Contracting for On-Time Delivery in the U.S. Influenza Vaccine Supply Chain
Johns Hopkins University - Carey Business School
Carnegie Mellon University - Tepper School of Business
Washington University in Saint Louis - John M. Olin Business School
November 14, 2012
Motivated by the influenza vaccine industry, we study a supply chain contracting problem under the presence of uncertainties that are related to product design, delivery, and demand, respectively. The supply chain consists of a manufacturer and a retailer, where the retailer places an order before the flu season starts and the manufacturer decides on when to produce the products. Because production after the design freeze can result in late deliveries and hence lost sales, the manufacturer may initiate production prior to the design freeze at its own risk. We show that a negative feedback loop in the firms' incentives may arise in this supply chain; as a result, some of the traditional coordinating contracts (e.g., revenue sharing) could perform even worse than a wholesale price contract. To break the negative feedback loop, we introduce two coordinating contracts: Delivery-time-dependent Quantity Flexibility (D-QF) contract that relates return quantity to delivery schedule, and Buyback-and-Late-Rebate (BLR) contract that combines buyback with rebate for late deliveries. In view of the complexity of the coordinating contracts, we also analyze two simpler formats, Quantity Flexibility (QF) and Late-Rebate (LR). We find that the QF contract performs well when profit margin is either very high or very low, while the LR contract performs well when the retailer has a dominant bargaining power.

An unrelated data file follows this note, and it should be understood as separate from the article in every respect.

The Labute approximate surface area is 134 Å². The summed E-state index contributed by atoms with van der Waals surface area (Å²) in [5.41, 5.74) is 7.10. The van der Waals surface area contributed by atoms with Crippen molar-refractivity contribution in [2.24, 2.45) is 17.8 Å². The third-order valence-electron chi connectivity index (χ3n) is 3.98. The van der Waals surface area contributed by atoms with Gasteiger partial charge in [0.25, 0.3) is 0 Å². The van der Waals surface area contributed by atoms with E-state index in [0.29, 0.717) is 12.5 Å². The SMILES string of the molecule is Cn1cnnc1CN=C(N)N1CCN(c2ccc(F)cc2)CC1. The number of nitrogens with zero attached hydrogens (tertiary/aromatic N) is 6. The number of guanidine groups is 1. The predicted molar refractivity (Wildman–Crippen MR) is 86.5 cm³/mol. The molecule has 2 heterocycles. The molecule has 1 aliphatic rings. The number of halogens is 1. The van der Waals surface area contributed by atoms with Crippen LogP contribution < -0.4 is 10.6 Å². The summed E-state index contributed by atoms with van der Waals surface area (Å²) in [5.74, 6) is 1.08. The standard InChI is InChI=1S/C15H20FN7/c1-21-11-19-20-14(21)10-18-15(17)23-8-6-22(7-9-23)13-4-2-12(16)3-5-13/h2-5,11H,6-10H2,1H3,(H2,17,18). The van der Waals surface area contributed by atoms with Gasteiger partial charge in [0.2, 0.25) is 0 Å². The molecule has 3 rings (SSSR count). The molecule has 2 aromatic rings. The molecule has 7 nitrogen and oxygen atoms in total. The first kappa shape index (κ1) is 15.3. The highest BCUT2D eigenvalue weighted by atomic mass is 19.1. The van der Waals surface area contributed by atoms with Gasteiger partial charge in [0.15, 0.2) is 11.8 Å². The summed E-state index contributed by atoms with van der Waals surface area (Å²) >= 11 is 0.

Number of Pages in PDF File: 33
Keywords: influenza vaccine, supply contract, on-time delivery, coordinationworking papers series
Date posted: November 20, 2012
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